The ongoing impact of 9/11

Photo: the “Tribute in Light” memorial in New York

On the morning of 9/11 my late wife Anne was working in Leinster House as a parliamentary personal assistant. She rang me to tell me to turn on the television. She had an intern from New York working with her. As the Twin Towers collapsed on global television, the intern was devastated, not knowing whether any of her family or friends were among the 3,000 people murdered. Many of the mourning families will never see the bodies of their loved ones.

The atrocity had as big an impact on Anne and me as it did on millions around the world. Even though we had campaigned against terrorism in Northern Ireland, an attack three thousand miles away seemed as real as anything we had faced at home. We did not know exactly how, but we knew that this atrocity would dramatically change global politics. And it did, as the US invasion of Iraq was followed by the rise of ISIS and more.

9/11 was far from the world’s first religiously-inspired political atrocity. Christians were responsible for the Crusades, the Inquisitions and witch trials; the European wars between Catholics and Protestants; and the genocide of Native Americans. Islamists were responsible for conquests of the Middle East, North Africa, India, and Spain. The Mayas, Incas and Aztecs sacrificed people, including children, to their gods. The Holocaust of the Jews is within living memory.

So what gave 9/11 so much impact, apart from its recency? One factor was that it was broadcast on television. That made it much more real in the minds of a media-driven generation. Also, it happened on Western soil. That gave it countless times the impact in the West than a more recent atrocity, in which ISIS murdered 1,700 unarmed Shia and non-Muslim army cadets at Camp Speicher in Iraq in 2014.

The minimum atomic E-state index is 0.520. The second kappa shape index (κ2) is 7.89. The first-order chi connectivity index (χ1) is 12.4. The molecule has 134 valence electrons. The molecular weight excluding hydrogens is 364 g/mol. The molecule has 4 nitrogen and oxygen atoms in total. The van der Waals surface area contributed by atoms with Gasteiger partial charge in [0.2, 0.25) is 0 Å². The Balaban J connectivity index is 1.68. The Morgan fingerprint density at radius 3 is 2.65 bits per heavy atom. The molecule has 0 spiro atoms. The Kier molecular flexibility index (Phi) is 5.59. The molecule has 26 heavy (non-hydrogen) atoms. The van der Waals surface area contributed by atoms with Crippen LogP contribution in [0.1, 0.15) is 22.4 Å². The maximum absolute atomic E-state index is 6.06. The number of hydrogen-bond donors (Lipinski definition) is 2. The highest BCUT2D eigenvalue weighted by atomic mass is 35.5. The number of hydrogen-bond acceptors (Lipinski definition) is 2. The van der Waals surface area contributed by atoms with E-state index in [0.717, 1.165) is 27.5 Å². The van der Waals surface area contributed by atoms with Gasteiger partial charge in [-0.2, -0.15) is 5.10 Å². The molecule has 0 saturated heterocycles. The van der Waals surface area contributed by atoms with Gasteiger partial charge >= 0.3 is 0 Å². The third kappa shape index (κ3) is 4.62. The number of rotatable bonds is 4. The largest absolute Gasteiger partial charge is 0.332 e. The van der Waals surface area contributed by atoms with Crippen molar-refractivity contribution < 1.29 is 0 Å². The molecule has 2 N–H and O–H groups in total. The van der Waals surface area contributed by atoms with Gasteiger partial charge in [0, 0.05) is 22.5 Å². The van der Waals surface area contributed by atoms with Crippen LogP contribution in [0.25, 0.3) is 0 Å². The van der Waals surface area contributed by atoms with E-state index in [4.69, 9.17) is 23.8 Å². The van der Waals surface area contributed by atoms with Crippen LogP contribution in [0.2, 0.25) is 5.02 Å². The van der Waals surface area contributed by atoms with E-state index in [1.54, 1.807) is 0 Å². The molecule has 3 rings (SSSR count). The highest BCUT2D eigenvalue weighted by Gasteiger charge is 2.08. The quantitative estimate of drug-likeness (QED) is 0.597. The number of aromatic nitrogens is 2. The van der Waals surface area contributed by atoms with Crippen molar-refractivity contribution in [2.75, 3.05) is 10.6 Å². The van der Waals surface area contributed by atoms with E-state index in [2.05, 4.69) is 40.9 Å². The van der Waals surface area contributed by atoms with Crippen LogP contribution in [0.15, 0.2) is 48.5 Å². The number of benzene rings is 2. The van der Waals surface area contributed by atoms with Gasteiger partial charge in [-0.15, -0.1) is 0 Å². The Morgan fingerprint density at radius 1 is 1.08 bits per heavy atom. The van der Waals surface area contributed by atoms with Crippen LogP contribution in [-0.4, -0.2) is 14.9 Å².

9/11 happened soon after the Internet began its growth to ubiquity. The world could discuss the atrocity beyond geographical boundaries. Crank websites with the illusion of authority spread conspiracy theories, feeding into the ‘post-truth’ politics of today. The ‘war on terror’ became a real-life soap opera, with people staying up late to watch the invasion of Iraq on television and online. ISIS would later use the Internet to spread videos of them beheading captives.

9/11 happened during a period of political instability in USA, with the melodrama of the attempts to impeach President Clinton, followed by a Presidential election in which the validity of George Bush’s victory over Al Gore was strongly contested. 9/11 marked a turning point that allowed many Americans to stand together. By today’s standards, those divisions seem almost quaint, but a politically unstable State is always a tempting target for terrorists.

Today the United States and the United Kingdom are even more politically unstable than the US was eighteen years ago. Donald Trump and Brexit have caused deep divisions and mutual mistrust within both countries. The UK in particular is in the midst of what has become a constitutional crisis. In recent years there have been terrorist attacks in several Western States, by Islamist and national domestic terrorists.

In this atmosphere, democratic intelligence and security agencies from every State must work together to identify and quash future terrorist threats. We as democratic citizens and immigrants must not allow extremists to prevent us from living together as equals. And democratic States must react to terrorism in ways that protect us as people, without feeding more terrorism by destroying democracy in order to save it.

The ongoing impact of 9/11

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